“I really don’t like seeing those photos,” says thoughtlessclown. “I don’t even like how they were released and none of the victims’ photos were. It makes me sad when I see them because I feel like I know Dylan and Eric, and I wish people would stop posting them in the tag.”

Justanothercolumbiner, 18, ‘doesn’t really mind’ seeing the photos, but understands their implications. “I don’t know, maybe people have more of a connection to them than I do, and get more emotional about it. What the suicide picture really screams is: ‘real.’ That’s the real thing. The real consequence of their actions. That’s them. Really gone. It’s just… real. It puts things into perspective. You begin to realize, ‘these aren’t just two teenage boys who shot up Columbine High School. These are two people who took their own lives. And they are never coming back.’”

Each of these murderers is inaccessible, whether in jail like Lane and Holmes, or dead like Harris and Klebold. They all present the perfect combination of mystery and relatability. There is enough pure source material—journals, photos, videos—to feel that one really knows them, and enough gaps in the right places for one to create them with one’s own rib. The bonus with Harris and Klebold is the fact that they’re dead, and “never coming back.” There will be little new information about them. They won’t speak ever again. They won’t grow or change. Those facts hurt many columbiners, but may also keep them sated. Maybe it is that makeshift grasp on a fictional eternity—on a perfect fantasy of someone who will never change and therefore never hurt or disappoint—that keeps some in love.
 
 
 
Unsurprisingly, shocked and outraged Tumblr users post in murderers’ tags to berate fans.

“I mostly just try to brush them off,” murdahoess says, “because I know that I am not crazy. I do feel a little guilt for liking people who have done such horrible things. Yet for example, we are no different than the people who supported president Truman. He killed thousands of innocent civilians with the atom bomb. Thousands of innocent people died because of our country and president. This is nothing new—people killing and having supporters. Some of the people we should trust—such as a president—kill innocents every day. So I don’t feel very guilty about it.”

Thoughtlessclown thinks that people are just doing it for attention. “They can’t change us. Columbiners and holmies are the some of the least disgusting and evil people I know. I see it as we have a lot more compassion than most people to be able to still love someone after they did something like that, and look past it to see that they are human beings too.”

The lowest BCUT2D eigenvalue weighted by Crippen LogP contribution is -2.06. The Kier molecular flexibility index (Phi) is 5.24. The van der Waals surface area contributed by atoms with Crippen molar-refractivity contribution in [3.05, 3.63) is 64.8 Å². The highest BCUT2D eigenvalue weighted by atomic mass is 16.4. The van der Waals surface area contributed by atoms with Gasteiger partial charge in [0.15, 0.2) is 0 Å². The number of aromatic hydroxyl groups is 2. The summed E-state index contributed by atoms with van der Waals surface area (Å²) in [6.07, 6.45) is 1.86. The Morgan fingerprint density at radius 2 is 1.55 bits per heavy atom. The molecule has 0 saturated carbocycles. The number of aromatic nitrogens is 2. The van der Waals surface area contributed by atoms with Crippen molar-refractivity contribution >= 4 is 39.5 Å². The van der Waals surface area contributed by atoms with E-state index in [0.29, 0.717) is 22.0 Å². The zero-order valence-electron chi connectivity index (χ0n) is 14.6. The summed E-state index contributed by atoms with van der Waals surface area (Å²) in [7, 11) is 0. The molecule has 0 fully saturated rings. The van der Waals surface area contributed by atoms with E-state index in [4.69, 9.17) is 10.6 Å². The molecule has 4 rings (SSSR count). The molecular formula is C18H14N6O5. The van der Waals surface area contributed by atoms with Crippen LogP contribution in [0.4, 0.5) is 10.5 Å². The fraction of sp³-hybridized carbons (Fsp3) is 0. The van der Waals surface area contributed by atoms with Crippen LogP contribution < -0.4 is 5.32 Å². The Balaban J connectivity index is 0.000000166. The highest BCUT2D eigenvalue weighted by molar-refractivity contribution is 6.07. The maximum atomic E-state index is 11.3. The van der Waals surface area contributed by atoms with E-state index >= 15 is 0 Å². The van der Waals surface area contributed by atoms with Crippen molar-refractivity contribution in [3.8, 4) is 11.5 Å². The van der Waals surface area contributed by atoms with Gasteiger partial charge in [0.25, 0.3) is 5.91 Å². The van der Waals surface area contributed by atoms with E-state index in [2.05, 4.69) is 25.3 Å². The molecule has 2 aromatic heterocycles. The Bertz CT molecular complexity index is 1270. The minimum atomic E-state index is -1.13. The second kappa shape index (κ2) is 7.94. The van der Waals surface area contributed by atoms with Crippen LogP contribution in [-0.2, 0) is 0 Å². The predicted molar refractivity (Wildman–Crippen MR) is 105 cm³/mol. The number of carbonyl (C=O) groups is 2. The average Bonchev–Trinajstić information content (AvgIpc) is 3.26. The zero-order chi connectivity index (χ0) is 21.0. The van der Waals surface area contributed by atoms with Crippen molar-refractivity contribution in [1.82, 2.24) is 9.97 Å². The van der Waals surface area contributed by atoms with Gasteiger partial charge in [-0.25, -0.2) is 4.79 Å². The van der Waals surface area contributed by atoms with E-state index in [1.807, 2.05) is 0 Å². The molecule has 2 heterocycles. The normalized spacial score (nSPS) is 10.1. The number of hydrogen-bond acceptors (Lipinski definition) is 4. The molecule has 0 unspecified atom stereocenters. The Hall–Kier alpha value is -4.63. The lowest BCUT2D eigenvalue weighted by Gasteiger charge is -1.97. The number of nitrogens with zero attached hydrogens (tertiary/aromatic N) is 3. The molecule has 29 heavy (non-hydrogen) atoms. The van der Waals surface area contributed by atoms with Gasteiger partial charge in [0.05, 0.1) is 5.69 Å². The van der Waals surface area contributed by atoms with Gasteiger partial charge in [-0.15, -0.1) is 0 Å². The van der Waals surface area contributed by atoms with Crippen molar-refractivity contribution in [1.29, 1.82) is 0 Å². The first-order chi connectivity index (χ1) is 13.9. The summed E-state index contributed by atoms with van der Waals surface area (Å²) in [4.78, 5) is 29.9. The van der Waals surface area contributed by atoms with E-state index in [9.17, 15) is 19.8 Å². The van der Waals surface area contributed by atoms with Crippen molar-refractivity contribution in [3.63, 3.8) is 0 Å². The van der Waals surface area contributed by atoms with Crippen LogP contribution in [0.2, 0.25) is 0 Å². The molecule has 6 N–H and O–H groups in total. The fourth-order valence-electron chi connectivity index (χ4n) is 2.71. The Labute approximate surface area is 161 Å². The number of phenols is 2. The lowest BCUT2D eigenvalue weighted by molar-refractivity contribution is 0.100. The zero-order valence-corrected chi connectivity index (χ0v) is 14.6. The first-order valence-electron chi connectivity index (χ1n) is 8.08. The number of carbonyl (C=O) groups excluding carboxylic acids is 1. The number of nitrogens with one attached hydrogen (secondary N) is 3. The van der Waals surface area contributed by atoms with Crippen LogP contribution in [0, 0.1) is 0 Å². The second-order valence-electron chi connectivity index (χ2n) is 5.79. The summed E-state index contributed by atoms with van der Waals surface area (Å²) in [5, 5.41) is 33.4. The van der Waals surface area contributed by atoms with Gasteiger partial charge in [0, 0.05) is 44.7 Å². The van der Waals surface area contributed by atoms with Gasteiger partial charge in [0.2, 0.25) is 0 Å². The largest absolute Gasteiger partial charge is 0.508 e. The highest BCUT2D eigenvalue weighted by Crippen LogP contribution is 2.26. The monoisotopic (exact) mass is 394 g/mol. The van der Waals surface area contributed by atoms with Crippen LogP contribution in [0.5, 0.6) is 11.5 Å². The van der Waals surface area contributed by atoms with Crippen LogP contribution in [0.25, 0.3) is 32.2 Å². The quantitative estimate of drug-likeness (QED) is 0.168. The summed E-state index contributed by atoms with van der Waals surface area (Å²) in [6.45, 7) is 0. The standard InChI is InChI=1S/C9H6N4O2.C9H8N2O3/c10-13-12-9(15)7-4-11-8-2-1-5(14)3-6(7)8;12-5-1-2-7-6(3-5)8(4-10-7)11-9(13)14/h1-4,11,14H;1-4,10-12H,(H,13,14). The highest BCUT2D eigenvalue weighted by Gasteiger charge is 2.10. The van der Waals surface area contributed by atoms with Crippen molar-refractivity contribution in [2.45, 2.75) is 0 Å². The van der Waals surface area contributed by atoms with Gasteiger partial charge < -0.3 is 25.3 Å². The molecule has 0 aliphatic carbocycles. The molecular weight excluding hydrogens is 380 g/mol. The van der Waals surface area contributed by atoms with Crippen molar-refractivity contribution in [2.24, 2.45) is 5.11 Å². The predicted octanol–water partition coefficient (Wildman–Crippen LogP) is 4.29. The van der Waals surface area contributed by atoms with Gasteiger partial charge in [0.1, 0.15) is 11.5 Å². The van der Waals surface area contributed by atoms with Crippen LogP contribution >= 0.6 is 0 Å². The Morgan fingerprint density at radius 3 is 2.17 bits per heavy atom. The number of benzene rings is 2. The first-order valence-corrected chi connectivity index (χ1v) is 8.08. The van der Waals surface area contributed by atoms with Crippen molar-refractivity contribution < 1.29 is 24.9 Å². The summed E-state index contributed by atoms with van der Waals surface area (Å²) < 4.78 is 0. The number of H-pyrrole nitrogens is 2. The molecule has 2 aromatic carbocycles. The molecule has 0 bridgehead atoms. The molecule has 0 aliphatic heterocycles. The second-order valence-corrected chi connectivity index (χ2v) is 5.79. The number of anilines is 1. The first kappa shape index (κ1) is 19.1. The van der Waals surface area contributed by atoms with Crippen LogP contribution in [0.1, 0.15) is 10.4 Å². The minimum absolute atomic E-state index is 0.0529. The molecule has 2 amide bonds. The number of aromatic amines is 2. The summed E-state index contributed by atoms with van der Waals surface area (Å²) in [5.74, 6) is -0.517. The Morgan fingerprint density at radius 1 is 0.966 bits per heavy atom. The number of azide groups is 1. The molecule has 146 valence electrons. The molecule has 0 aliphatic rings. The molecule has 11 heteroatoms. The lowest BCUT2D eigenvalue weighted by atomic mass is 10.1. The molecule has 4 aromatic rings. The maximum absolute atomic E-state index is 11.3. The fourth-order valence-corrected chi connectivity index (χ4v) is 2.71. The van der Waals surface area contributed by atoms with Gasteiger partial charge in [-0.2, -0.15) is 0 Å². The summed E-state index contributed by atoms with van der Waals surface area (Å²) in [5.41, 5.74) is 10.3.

The most common misconceptions that interviewees address are that they worship killers, want to recreate their crimes, and do not care about the victims. “We aren’t some crazy psychos that want to shoot up our schools,” she continues. “We are very compassionate and understanding people. We see killers as human beings, rather than monsters like the media wants us to see. We love them for who they were before.”

“My morbid interests don’t harm anyone. They do not define me,” says slowdownlittlelady, an 18 year old who does not consider herself a columbiner, holmie or laneatic but is “interested and invested” in all three cases.

What most detractors do not realize is that the opposition reinforces fans’ feelings and beliefs. They continue the behavior with a strengthened confidence, because the fact that they are ostracized is the point. In other words, they’re used to it.

  • Autumn_Nights

    Very fantastic piece, and very very well written. It covers the overall point extremely well and doesn’t lean towards either side of the issue. The work of a true writer!

  • http://twitter.com/lanyarddd Lani Leong

    Solid commentary on a sensitive topic!

  • http://www.facebook.com/dalmgoshipeunhotstyle Ben Gottschalk

    I really enjoyed reading this. I find your commentary extremely thoughtful and insightful. Your word choice and syntax reveal you to be a gifted writer, while your subject matter is almost avant garde. You managed to find solid research to back up your claims–PRIMARY SOURCES at that. Some might confuse this for lack of initiative to research, but you are essentially the first person to write on this topic, so ~*obviously*~ you had no secondary sources at your disposal. I think you portrayed all those you quoted in a fair and honest fashion, while thoughtfully analyzing their perspectives in the most accurate way you could. As I was reading I almost could feel the angst and anger radiating from these troubled teenagers. You did a fantastic job, and I cannot wait to read your prose on this website and elsewhere in the future.